. 2001 Nov; 2(2):59-64.
doi: 10.2165/00128071-200102020-00001.

Teledermatology. Current status and future directions

J D Whited 1 
  • PMID: 11705304
  •     9 citations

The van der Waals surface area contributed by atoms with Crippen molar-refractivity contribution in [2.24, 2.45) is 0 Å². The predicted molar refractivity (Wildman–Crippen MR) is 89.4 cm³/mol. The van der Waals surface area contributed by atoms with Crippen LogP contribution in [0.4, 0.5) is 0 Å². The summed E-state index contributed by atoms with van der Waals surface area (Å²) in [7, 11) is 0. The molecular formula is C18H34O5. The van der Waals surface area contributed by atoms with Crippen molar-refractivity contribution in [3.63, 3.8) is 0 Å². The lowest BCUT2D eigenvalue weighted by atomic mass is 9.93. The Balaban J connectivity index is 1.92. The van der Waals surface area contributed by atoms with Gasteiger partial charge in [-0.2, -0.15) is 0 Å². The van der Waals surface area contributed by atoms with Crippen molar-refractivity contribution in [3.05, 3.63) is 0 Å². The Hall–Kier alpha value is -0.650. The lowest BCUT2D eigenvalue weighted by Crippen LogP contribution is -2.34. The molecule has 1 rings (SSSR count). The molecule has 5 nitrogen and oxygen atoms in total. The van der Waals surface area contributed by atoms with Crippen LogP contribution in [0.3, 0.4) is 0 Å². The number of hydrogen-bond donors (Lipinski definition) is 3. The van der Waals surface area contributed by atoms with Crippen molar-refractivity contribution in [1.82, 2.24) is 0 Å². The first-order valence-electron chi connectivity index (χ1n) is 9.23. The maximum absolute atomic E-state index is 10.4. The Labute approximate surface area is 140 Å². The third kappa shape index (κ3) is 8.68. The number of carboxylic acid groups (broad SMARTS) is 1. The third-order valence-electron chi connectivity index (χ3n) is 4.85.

Teledermatology is becoming an increasingly common means of delivering dermatologic healthcare worldwide and will almost certainly play a greater role in the future. The type of technology used distinguishes the 2 modes of teledermatology consultation. The store and forward technique uses still digital images generated by a digital camera. Consultations of this type are considered asynchronous since the images are obtained, sent, and reviewed at different times. In contrast, real-time interactive consultations are synchronous. Patients and clinicians interact in real-time through an audio-video communication link. Each modality has its advantages and disadvantages, and studies appear in the literature that assess both technologies. Although diagnostic reliability (precision) assessments for teledermatology are subject to limitations, existing information indicates that both store and forward and real-time interactive technology result in reliable diagnostic outcomes when compared with clinic-based evaluations. Less information regarding diagnostic accuracy is available; however, one evaluation that used store and forward technology found comparable diagnostic accuracy between teledermatology consultations and clinic-based examinations. Currently, little information is available regarding cost effectiveness and patient outcomes. Existing evidence, while inconclusive, suggests that teledermatology may be more costly than traditional clinic-based care, especially when using real-time interactive technology. Teledermatology has been shown to have utility as a triage mechanism for determining the urgency or need for a clinic-based consultation. Overall, patients appear to accept teledermatology and are satisfied with it as a means of obtaining healthcare. Clinicians have also generally reported positive experiences with teledermatology. Future studies that focus on cost effectiveness, patient outcomes, and patient and clinician satisfaction will help further define the potential of teledermatology as a means of dermatologic healthcare delivery.

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